When Phil Collins said in his Wembley Stadium tour that anticipation is half the fun, nobody thought that his next release would take well over a decade.
The iconic singer-songwriter has not released an album containing new material since "Testify," which came out way back in 2002.
In a recent interview, Collins details his medical ordeal, particularly, a major back surgery, and his plans following recovery.
At the grand age of 64, most people would be looking forward to a well-plotted retirement plan, possibly involving a shanty by the beach and a Mango Planter's Punch Mocktail on the side, but not Collins.
"I'm no longer officially retired," he shares.
Since his (slightly prophetic) 2004 "First Farewell Tour" which he did in support of "Testify," the only time we've gotten a glimpse of the English musician was during the 2007 Genesis reunion tour and the 2010 Motown covers collection "Going Back."
Collins kids are now 14 and 10 years old, respectively, and are curious as to what their father does.
"They were in nappies when I was last on the road. They love my music and I'd like to take them out so they can enjoy it," Collins said.
Over 10 years ago, Collins retired from the hustle and bustle of life on the road and moved to Switzerland to be with his family. The year 2008 saw the singer's devastation as his wife left, taking the kids with her to Miami.
Things took a turn for the better this year, as he moved to a place in Miami to be closer to his sons. The house formerly belonged to Jennifer Lopez, and is, coincidentally, located right down the street from British musician Barry Gibb's home.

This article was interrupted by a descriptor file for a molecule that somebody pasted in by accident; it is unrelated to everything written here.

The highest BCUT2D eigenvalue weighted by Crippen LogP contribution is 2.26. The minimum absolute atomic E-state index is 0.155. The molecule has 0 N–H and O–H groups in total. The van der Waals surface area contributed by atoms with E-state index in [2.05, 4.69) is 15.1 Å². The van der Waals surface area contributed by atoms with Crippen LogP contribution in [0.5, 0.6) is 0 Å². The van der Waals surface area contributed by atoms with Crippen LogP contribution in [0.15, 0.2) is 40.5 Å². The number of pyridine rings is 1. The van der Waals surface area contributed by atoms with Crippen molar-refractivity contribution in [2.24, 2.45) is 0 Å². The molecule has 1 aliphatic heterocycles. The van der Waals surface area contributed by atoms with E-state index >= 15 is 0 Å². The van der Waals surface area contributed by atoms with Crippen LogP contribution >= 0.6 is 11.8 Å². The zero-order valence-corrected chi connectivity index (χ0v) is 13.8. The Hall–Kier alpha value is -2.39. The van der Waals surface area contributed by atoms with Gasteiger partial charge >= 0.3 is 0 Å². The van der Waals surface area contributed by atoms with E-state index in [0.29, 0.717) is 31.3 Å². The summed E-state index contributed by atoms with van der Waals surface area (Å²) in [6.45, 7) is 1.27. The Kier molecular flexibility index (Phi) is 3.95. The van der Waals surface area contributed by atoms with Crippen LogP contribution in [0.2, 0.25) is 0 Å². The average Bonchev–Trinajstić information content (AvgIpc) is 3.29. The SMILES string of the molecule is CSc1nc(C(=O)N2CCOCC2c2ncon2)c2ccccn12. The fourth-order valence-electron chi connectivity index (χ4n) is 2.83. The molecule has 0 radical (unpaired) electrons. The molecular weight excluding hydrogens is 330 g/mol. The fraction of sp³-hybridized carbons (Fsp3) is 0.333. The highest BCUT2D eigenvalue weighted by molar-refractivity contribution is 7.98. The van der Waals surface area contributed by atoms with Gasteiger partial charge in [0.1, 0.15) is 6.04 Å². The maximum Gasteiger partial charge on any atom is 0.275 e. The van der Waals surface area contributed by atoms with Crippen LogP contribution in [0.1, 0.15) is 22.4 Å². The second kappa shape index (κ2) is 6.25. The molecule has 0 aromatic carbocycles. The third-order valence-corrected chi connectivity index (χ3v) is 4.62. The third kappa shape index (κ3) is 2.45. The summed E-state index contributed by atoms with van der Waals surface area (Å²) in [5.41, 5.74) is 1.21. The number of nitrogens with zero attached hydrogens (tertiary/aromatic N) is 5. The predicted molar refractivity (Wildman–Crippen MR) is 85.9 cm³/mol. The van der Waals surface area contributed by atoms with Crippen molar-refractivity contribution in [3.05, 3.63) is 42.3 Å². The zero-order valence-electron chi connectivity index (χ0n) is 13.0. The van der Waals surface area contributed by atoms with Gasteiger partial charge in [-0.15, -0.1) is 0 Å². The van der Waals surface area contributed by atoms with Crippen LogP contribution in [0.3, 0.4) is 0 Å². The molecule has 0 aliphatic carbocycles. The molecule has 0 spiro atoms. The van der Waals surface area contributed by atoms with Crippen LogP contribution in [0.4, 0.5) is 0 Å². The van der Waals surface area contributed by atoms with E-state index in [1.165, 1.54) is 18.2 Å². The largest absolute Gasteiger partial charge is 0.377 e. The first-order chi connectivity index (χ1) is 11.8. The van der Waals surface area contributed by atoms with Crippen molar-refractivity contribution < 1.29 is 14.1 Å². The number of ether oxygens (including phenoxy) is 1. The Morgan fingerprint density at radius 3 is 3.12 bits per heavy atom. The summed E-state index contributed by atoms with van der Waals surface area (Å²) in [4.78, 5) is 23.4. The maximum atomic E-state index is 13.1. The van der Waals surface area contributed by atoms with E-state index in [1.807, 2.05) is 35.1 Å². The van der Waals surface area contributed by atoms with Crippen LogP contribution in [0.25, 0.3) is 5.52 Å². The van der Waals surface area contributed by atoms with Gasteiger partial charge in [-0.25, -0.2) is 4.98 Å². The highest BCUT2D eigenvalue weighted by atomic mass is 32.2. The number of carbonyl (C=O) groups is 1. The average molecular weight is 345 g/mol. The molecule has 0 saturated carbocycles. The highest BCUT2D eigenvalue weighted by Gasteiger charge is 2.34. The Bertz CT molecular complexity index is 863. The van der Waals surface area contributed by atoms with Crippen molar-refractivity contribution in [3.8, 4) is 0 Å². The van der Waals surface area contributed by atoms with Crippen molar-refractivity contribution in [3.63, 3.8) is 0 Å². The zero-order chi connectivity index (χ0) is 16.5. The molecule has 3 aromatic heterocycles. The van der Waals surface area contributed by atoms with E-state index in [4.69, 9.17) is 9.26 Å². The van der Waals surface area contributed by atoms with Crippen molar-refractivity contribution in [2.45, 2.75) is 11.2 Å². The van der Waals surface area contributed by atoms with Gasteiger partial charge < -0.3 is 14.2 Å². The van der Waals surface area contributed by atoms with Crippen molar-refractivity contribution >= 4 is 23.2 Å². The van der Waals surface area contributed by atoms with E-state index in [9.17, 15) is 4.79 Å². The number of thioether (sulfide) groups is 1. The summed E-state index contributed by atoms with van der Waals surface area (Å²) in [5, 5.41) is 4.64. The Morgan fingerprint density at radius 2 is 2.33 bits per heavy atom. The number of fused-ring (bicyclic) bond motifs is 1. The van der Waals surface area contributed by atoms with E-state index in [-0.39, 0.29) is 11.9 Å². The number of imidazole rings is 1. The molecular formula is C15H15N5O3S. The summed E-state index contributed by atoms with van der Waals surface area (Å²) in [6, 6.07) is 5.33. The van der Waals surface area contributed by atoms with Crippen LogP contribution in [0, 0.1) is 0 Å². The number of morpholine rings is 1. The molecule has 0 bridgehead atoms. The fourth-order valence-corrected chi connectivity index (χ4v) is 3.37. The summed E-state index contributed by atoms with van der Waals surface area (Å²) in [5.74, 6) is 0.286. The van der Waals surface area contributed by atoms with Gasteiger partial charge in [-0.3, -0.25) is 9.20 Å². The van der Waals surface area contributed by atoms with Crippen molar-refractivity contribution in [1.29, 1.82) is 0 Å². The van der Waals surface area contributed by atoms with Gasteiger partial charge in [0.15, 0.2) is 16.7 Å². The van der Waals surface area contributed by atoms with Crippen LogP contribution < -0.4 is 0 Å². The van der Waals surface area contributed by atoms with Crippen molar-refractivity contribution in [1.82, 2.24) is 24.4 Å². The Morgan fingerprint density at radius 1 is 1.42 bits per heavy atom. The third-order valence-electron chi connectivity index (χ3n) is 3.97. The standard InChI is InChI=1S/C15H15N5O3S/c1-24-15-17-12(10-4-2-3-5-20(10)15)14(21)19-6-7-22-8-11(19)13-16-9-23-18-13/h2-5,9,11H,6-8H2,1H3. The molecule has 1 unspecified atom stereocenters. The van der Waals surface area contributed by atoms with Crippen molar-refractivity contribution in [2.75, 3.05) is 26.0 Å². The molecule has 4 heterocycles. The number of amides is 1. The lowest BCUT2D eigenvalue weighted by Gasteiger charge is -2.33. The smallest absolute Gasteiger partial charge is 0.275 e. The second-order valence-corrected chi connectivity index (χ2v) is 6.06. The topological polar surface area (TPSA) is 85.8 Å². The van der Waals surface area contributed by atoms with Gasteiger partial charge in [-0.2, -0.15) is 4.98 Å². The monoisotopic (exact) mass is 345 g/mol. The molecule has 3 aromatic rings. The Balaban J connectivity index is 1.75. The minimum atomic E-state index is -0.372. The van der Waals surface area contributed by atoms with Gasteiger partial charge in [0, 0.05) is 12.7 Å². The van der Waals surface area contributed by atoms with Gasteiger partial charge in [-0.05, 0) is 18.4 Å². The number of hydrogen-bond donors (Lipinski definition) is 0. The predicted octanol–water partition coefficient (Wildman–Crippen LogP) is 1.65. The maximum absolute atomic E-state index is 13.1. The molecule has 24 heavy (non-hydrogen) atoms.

Just when things seemed to be going well, Collins woke up one morning and realized that he could not move his right foot.
"The doctor had to go in there, work on the sciatic nerve and take my back apart and unscramble the mess."
The medical problem can be traced back to 2000 when he almost completely lost hearing in his left ear, then in 2007 during the Genesis reunion tour when he, as the drummer, incurred a dislocated vertebra on his neck, leading to nerve damage in his hands.
Following this surgery, Collins received an affirmative note from his doctor.
"He said to me, 'If you want to play drums again, all you have to do is practice.'"
And practice he did.
Collins contacted his old band — bassist Leland Sklar, and to take the place of Chester Thompson, drummer Jason Bonham. They came together for three weeks of rehearsal last year. Collins says the recording session for his new music will begin next month. Although whether or not a tour will tie-in with the upcoming album is uncertain.
The project features solo album reissues, including never-before-heard demos and alternate versions.
While Genesis fans are hoping for Collins' return to the stage, he remains noncommittal, as he would like to focus on recovery and writing new music.
"No matter what happens, I can go out there, play piano and sing. I'm just in a very happy place right now," he says.